- Eskom's auditors told Parliament that the utility managed to reduce its irregular expenditure from R14.3 billion in 2020 to R11.6 billion in 2021.
- But it picked up weaknesses in record keeping and "consequence management" .
- Eskom managed to make great strides in how much irregular expenditure it recovered: R1.1 billion in the past year, from R150 million in 2020.
While Eskom managed to reduce reduced its irregular expenditure from R14.3 billion in 2020 to R11.6 billion in 2021, its auditors noted that weaknesses in record keeping and consequence management persisted at Eskom.
However, Eskom managed to make great strides in how much irregular expenditure it recovered: R1.1 billion in the past year, from R150 million in 2020.
Still, the power utility got a qualified audit opinion for a fifth year from its auditor SNG Grant Thornton, which presented its findings on Eskom to Parliament's Standing Committee on Public Accounts (Scopa) on Wednesday.
"There was insufficient appropriate audit evidence that appropriate disciplinary steps were taken against officials who had incurred irregular and fruitless and wasteful expenditure. This was because investigations into some instances of irregular and fruitless and wasteful expenditure were not performed," SNG Grant Thornton partner Siyakhula Vilakazi added.
Member of Parliament for the Democratic Alliance Alf Lees asked if the delays in getting approval from National Treasury for expenses contributed to the surge in irregular expenditure as Eskom continues to scrambles to keep the lights on.
"Those delays in approvals also cause irregular expenditure. We did not really spend time figuring out why National Treasury is not approving requests from Eskom, but my view is that we have an issue around documentation and record keeping and when you have no proper record keeping explaining to an auditor and prove your case, it will be difficult to approve modifications," said Vilakazi.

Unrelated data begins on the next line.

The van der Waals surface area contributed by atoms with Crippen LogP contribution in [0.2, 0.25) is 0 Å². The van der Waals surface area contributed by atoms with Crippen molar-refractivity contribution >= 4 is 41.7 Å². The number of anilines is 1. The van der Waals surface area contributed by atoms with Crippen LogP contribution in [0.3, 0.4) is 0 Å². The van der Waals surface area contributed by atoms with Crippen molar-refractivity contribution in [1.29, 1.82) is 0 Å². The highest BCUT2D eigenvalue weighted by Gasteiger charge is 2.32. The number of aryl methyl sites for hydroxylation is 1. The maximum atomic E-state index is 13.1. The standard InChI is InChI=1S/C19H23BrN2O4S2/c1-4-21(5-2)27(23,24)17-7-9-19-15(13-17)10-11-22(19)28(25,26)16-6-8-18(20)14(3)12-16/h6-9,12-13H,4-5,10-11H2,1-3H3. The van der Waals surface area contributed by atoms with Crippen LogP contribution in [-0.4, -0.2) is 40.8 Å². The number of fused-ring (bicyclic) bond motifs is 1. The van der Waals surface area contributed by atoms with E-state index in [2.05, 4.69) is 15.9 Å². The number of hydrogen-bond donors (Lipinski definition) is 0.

It also warned that Eskom only secured R18.9 billion in terms of its borrowing programme for the current year, compared to R50.9 billion in 2020.
Vilakazi said delays in receiving government guarantees and limitation of foreign borrowing limit resulted in planned funding being postponed to 2022.
"Despite the postponement of funding, Eskom was able to navigate liquidity requirements through effective cost management and deferral of capital expenditure," said Vilakazi.
Eskom used R304.5 billion of the R350 billion available to it as part of a drawn-down facility against a government guarantee. This is compared with R324.2 billion in 2020.
"The debt repayment profile of existing debt is pressured over the short and medium term, with debt repayments of R152 billion and interest repayments of R125 billion over the next five years," Vilakazi said.
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